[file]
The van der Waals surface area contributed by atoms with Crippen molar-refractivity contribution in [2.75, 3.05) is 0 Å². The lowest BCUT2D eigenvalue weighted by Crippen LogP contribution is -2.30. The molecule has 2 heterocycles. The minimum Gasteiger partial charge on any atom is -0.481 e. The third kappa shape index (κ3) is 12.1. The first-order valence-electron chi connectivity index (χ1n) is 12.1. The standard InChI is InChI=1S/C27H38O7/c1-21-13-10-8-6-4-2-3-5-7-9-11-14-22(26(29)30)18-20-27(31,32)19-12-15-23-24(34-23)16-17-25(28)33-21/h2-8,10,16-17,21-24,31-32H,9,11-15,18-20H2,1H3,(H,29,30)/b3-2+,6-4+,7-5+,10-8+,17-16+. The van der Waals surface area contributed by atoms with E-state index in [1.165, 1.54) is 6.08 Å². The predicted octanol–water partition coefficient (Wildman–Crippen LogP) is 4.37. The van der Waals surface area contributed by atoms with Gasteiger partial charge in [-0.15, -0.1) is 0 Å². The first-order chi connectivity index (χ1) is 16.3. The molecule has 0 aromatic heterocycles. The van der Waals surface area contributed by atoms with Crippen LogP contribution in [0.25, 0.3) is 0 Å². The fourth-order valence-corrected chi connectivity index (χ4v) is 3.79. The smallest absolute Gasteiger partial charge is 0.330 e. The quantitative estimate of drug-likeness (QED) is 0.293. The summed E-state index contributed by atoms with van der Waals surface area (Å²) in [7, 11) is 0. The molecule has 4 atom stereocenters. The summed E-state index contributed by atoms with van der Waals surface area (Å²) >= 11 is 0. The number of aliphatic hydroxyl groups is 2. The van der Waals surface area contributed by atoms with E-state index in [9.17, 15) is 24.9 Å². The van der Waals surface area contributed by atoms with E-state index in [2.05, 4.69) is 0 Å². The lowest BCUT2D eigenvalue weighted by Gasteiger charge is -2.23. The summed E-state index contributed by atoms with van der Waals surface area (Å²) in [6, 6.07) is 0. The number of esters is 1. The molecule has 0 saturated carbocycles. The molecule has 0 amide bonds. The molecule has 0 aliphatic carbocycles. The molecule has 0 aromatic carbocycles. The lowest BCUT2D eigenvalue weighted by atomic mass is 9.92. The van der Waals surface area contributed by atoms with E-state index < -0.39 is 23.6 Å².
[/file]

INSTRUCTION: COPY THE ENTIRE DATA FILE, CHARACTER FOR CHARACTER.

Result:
The van der Waals surface area contributed by atoms with Crippen molar-refractivity contribution in [2.75, 3.05) is 0 Å². The lowest BCUT2D eigenvalue weighted by Crippen LogP contribution is -2.30. The molecule has 2 heterocycles. The minimum Gasteiger partial charge on any atom is -0.481 e. The third kappa shape index (κ3) is 12.1. The first-order valence-electron chi connectivity index (χ1n) is 12.1. The standard InChI is InChI=1S/C27H38O7/c1-21-13-10-8-6-4-2-3-5-7-9-11-14-22(26(29)30)18-20-27(31,32)19-12-15-23-24(34-23)16-17-25(28)33-21/h2-8,10,16-17,21-24,31-32H,9,11-15,18-20H2,1H3,(H,29,30)/b3-2+,6-4+,7-5+,10-8+,17-16+. The van der Waals surface area contributed by atoms with E-state index in [1.165, 1.54) is 6.08 Å². The predicted octanol–water partition coefficient (Wildman–Crippen LogP) is 4.37. The van der Waals surface area contributed by atoms with Gasteiger partial charge in [-0.15, -0.1) is 0 Å². The first-order chi connectivity index (χ1) is 16.3. The molecule has 0 aromatic heterocycles. The van der Waals surface area contributed by atoms with Crippen LogP contribution in [0.25, 0.3) is 0 Å². The fourth-order valence-corrected chi connectivity index (χ4v) is 3.79. The smallest absolute Gasteiger partial charge is 0.330 e. The quantitative estimate of drug-likeness (QED) is 0.293. The summed E-state index contributed by atoms with van der Waals surface area (Å²) in [7, 11) is 0. The molecule has 4 atom stereocenters. The summed E-state index contributed by atoms with van der Waals surface area (Å²) >= 11 is 0. The number of aliphatic hydroxyl groups is 2. The van der Waals surface area contributed by atoms with E-state index in [9.17, 15) is 24.9 Å². The van der Waals surface area contributed by atoms with E-state index in [2.05, 4.69) is 0 Å². The lowest BCUT2D eigenvalue weighted by Gasteiger charge is -2.23. The summed E-state index contributed by atoms with van der Waals surface area (Å²) in [6, 6.07) is 0. The number of esters is 1. The molecule has 0 saturated carbocycles. The molecule has 0 amide bonds. The molecule has 0 aliphatic carbocycles. The molecule has 0 aromatic carbocycles. The lowest BCUT2D eigenvalue weighted by atomic mass is 9.92. The van der Waals surface area contributed by atoms with E-state index < -0.39 is 23.6 Å².